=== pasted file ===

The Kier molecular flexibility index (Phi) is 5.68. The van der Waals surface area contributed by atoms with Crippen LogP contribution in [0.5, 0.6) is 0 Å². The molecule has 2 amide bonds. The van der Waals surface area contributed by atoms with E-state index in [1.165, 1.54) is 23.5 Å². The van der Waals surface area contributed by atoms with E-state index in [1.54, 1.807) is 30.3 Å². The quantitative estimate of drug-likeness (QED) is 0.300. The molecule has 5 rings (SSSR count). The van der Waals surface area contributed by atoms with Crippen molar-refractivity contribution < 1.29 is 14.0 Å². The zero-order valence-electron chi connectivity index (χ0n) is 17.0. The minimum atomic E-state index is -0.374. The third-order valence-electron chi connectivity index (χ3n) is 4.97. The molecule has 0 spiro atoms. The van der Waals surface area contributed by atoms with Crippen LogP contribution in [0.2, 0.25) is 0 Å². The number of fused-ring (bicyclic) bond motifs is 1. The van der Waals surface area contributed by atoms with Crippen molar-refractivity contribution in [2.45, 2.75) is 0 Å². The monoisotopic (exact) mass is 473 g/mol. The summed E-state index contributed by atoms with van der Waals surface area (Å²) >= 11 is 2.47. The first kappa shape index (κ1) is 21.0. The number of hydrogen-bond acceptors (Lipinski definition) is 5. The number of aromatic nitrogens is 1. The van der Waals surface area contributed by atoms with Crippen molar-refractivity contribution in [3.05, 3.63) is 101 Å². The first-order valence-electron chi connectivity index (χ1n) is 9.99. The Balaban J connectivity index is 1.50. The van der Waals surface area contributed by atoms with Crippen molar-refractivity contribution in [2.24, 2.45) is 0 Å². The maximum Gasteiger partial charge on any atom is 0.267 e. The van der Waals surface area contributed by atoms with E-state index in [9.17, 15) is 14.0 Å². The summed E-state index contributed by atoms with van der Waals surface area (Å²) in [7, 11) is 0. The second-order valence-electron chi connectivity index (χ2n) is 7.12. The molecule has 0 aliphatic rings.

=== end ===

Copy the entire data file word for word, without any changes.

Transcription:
The Kier molecular flexibility index (Phi) is 5.68. The van der Waals surface area contributed by atoms with Crippen LogP contribution in [0.5, 0.6) is 0 Å². The molecule has 2 amide bonds. The van der Waals surface area contributed by atoms with E-state index in [1.165, 1.54) is 23.5 Å². The van der Waals surface area contributed by atoms with E-state index in [1.54, 1.807) is 30.3 Å². The quantitative estimate of drug-likeness (QED) is 0.300. The molecule has 5 rings (SSSR count). The van der Waals surface area contributed by atoms with Crippen molar-refractivity contribution < 1.29 is 14.0 Å². The zero-order valence-electron chi connectivity index (χ0n) is 17.0. The minimum atomic E-state index is -0.374. The third-order valence-electron chi connectivity index (χ3n) is 4.97. The molecule has 0 spiro atoms. The van der Waals surface area contributed by atoms with Crippen LogP contribution in [0.2, 0.25) is 0 Å². The number of fused-ring (bicyclic) bond motifs is 1. The van der Waals surface area contributed by atoms with Crippen molar-refractivity contribution in [2.45, 2.75) is 0 Å². The monoisotopic (exact) mass is 473 g/mol. The summed E-state index contributed by atoms with van der Waals surface area (Å²) >= 11 is 2.47. The first kappa shape index (κ1) is 21.0. The number of hydrogen-bond acceptors (Lipinski definition) is 5. The number of aromatic nitrogens is 1. The van der Waals surface area contributed by atoms with Crippen molar-refractivity contribution in [3.05, 3.63) is 101 Å². The first-order valence-electron chi connectivity index (χ1n) is 9.99. The Balaban J connectivity index is 1.50. The van der Waals surface area contributed by atoms with Crippen molar-refractivity contribution in [2.24, 2.45) is 0 Å². The maximum Gasteiger partial charge on any atom is 0.267 e. The van der Waals surface area contributed by atoms with E-state index in [9.17, 15) is 14.0 Å². The summed E-state index contributed by atoms with van der Waals surface area (Å²) in [7, 11) is 0. The second-order valence-electron chi connectivity index (χ2n) is 7.12. The molecule has 0 aliphatic rings.